Response of Chardonnay Grapevines to Windbreaks in the Salinas Valley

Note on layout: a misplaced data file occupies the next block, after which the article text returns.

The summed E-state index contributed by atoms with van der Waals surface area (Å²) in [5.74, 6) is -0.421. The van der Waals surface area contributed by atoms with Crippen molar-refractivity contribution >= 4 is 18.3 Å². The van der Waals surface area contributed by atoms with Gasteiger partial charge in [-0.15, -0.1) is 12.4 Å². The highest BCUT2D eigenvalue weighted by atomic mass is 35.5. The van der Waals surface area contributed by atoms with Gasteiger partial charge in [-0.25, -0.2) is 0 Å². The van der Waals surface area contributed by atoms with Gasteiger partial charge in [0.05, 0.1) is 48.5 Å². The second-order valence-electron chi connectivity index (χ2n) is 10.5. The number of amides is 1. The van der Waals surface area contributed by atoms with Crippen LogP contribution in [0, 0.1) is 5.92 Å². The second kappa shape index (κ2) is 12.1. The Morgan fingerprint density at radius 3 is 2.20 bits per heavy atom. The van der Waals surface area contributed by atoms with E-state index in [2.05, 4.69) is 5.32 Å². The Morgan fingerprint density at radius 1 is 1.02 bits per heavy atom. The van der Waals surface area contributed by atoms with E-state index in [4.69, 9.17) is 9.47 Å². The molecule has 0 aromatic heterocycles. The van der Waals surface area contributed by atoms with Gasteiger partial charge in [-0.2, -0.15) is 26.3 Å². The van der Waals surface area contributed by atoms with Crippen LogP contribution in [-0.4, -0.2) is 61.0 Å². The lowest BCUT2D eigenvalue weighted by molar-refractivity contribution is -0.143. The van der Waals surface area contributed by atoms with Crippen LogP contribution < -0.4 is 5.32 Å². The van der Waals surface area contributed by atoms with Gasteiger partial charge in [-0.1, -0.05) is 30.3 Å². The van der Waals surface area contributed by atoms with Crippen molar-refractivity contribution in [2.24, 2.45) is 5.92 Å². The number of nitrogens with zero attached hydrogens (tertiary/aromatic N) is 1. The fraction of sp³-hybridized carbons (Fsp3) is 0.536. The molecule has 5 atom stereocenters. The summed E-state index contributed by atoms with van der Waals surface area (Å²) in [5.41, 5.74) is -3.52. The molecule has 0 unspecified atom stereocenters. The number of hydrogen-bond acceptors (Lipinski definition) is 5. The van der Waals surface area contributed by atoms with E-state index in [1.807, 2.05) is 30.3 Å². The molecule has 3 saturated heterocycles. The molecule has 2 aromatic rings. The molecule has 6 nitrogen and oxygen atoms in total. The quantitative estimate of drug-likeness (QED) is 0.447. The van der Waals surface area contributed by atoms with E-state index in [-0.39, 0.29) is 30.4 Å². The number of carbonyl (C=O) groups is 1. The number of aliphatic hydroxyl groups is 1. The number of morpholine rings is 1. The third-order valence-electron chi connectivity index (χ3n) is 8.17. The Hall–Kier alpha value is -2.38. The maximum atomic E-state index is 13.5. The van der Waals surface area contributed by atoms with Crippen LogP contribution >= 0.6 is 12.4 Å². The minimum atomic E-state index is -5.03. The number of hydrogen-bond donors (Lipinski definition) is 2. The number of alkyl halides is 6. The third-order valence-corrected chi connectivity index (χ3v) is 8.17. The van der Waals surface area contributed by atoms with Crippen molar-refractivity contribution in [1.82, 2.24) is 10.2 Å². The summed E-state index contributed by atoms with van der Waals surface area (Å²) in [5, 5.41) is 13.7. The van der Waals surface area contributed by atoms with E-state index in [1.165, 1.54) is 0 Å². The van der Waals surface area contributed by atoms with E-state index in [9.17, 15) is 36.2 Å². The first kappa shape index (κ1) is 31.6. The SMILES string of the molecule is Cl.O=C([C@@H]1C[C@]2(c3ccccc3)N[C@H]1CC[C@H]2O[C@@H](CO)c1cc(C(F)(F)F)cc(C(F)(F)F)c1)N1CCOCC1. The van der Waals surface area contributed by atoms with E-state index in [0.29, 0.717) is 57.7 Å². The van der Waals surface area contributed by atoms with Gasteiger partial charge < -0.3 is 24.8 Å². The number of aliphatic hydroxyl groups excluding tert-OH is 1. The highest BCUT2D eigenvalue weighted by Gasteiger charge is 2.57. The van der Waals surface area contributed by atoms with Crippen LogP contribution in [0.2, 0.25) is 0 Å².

A five year (1991-1995) study examined the effects of windbreaks on the vegetative and reproductive growth of Chardonnay grapevines grown in the Salinas Valley of California. Vines enclosed in open-top chambers constructed of 50%density shade cloth were compared to vines grown under ambient conditions. Treatments were replicated eight times using seven vine plots. Wind speed within the shelters was reduced approximately 50%compared to ambient wind, while the temperature, relative humidity, and light environment of sheltered and non-sheltered were similar. Marked differences in vine growth and productivity were observed between the treatments. Sheltered vines had significantly larger primary and lateral leaves, greater total leaf area, and increased pruning weights compared to control vines. During periods of high velocity winds, sheltered vines had lower midday leaf water potentials, and greater stomatal conductances and net C02 assimilation rates, than control vines. Over the five year period, wind shelters increased vine yield 15%compared to the control. Yield improvements were due to increased cluster numbers per vine, as well as greater cluster weights as a result of more berries per cluster. Despite greater crop loads, fruit from sheltered vines reached maturity on the same time or slightly ahead of fruit from control vines. Treatments were harvested at similar soluble solids levels, however, fruit from sheltered vines had lower titratable acidity and higher pH compared to the control. Sensory analyses performed on wines produced in 1991 and 1992 indicated no preference between the treatments.